Tales for the Nursery

It was a beau­ti­ful dawn in Toytown. Sun­light spread from roof to roof. Bird­song drif­ted on the breeze and the earli­est risers drew back the curtains.

But the bliss­ful scene was broken by a baby’s screams and the sound of torn fabric.

Five years later, as the wooden birds chattered just like they had on that first morn­ing and every morn­ing since, Andy had a night­mare. His par­ents were there, Hugsy the Doc­tor was there, and they stared at him in hor­ror. Then there was a rip­ping sound. Blind­ing, agon­ising pain, and Andy awoke to a dull ache in the stuff­ing between his legs.

His days were spent at school. Les­sons on hug­ging, flower pick­ing, embroid­ery, and get­ting the per­fect smell when bak­ing. Every class was taught the same things, year after year, until they were old enough to get a job in the hug­ging mines or the rain­bow fact­ory. And when they were older still, they would retire to a life of bak­ing deli­cious pies until they gradu­ally faded away.

Today, the stu­dents laughed and played together, as they always did, and everybody’s work was col­our­ful and per­fect, as it always was.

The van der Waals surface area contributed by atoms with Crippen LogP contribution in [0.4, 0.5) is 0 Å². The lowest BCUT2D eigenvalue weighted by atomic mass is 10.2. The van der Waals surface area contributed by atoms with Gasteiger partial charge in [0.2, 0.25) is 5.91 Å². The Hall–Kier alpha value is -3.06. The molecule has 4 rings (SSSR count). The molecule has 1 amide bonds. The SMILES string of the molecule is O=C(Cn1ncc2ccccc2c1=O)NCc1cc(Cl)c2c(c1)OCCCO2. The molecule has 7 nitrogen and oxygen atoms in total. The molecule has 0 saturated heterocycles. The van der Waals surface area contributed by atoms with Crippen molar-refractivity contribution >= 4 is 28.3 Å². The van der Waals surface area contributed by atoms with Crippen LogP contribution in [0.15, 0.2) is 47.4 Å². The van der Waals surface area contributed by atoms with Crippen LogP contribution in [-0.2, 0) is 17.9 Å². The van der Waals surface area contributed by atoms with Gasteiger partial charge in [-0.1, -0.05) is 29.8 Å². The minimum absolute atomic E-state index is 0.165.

Except Andy’s. Time after time he took home burnt cook­ies, dark, har­row­ing stitch­work, and his hugs were always uncom­fort­able because of the way he’d move his hips.

The teach­ers sent home let­ters first, then vis­ited his par­ents when he still didn’t improve, but noth­ing changed. Tutors became uncom­fort­able with the way he stared and stopped turn­ing up. He couldn’t con­cen­trate when his par­ents tried to teach him, haunted by his night­time vis­ions of them. Worse still was being taught at the kit­chen table, his mother’s hustle and bustle around him. He asked to read in the ima­gined quiet of his father’s study, but it was forever locked to him.

Rumours spread around Toytown, no mat­ter how much Andy’s par­ents tried to quiet them. Andy was dif­fer­ent. Andy brought some­thing else to Toytown, some­thing it hadn’t exper­i­enced before. He made people uncom­fort­able in a way they couldn’t understand.